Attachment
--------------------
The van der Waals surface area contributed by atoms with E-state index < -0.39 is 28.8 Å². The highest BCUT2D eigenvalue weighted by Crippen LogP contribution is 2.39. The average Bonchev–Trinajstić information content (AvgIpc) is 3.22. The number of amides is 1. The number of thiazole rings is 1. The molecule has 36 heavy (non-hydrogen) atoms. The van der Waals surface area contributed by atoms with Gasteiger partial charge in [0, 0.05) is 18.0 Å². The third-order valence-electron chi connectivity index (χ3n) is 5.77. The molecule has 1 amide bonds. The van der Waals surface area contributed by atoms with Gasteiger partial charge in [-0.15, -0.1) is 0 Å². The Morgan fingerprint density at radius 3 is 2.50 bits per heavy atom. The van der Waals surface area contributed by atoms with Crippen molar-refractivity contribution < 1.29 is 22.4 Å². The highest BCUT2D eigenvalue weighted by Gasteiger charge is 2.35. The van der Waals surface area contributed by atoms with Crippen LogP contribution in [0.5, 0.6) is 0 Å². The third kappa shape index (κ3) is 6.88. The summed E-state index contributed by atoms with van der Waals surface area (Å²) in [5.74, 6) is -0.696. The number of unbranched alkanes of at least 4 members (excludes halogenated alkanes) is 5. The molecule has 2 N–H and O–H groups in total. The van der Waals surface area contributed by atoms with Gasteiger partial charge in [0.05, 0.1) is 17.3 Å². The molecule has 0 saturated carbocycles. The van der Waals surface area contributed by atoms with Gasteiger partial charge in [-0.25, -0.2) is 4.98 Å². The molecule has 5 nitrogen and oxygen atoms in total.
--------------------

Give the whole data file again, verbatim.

The van der Waals surface area contributed by atoms with E-state index < -0.39 is 28.8 Å². The highest BCUT2D eigenvalue weighted by Crippen LogP contribution is 2.39. The average Bonchev–Trinajstić information content (AvgIpc) is 3.22. The number of amides is 1. The number of thiazole rings is 1. The molecule has 36 heavy (non-hydrogen) atoms. The van der Waals surface area contributed by atoms with Gasteiger partial charge in [0, 0.05) is 18.0 Å². The third-order valence-electron chi connectivity index (χ3n) is 5.77. The molecule has 1 amide bonds. The van der Waals surface area contributed by atoms with Gasteiger partial charge in [-0.15, -0.1) is 0 Å². The Morgan fingerprint density at radius 3 is 2.50 bits per heavy atom. The van der Waals surface area contributed by atoms with Crippen molar-refractivity contribution < 1.29 is 22.4 Å². The highest BCUT2D eigenvalue weighted by Gasteiger charge is 2.35. The van der Waals surface area contributed by atoms with Crippen LogP contribution in [0.5, 0.6) is 0 Å². The third kappa shape index (κ3) is 6.88. The summed E-state index contributed by atoms with van der Waals surface area (Å²) in [5.74, 6) is -0.696. The number of unbranched alkanes of at least 4 members (excludes halogenated alkanes) is 5. The molecule has 2 N–H and O–H groups in total. The van der Waals surface area contributed by atoms with Gasteiger partial charge in [0.05, 0.1) is 17.3 Å². The molecule has 0 saturated carbocycles. The van der Waals surface area contributed by atoms with Gasteiger partial charge in [-0.25, -0.2) is 4.98 Å². The molecule has 5 nitrogen and oxygen atoms in total.